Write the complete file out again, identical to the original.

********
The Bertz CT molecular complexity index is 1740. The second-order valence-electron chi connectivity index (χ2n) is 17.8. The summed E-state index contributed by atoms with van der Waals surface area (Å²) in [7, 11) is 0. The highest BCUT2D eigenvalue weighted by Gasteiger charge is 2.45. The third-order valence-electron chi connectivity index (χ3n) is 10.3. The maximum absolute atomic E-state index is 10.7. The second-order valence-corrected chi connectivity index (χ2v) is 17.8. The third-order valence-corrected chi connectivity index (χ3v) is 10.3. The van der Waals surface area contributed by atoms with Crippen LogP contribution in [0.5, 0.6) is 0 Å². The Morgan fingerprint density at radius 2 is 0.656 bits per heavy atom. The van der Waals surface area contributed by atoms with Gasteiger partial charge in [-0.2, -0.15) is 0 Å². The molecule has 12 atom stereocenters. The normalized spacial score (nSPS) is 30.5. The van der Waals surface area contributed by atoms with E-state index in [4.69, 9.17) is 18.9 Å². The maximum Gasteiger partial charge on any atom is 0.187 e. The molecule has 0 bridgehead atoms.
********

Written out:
The Bertz CT molecular complexity index is 1740. The second-order valence-electron chi connectivity index (χ2n) is 17.8. The summed E-state index contributed by atoms with van der Waals surface area (Å²) in [7, 11) is 0. The highest BCUT2D eigenvalue weighted by Gasteiger charge is 2.45. The third-order valence-electron chi connectivity index (χ3n) is 10.3. The maximum absolute atomic E-state index is 10.7. The second-order valence-corrected chi connectivity index (χ2v) is 17.8. The third-order valence-corrected chi connectivity index (χ3v) is 10.3. The van der Waals surface area contributed by atoms with Crippen LogP contribution in [0.5, 0.6) is 0 Å². The Morgan fingerprint density at radius 2 is 0.656 bits per heavy atom. The van der Waals surface area contributed by atoms with Gasteiger partial charge in [-0.2, -0.15) is 0 Å². The molecule has 12 atom stereocenters. The normalized spacial score (nSPS) is 30.5. The van der Waals surface area contributed by atoms with E-state index in [4.69, 9.17) is 18.9 Å². The maximum Gasteiger partial charge on any atom is 0.187 e. The molecule has 0 bridgehead atoms.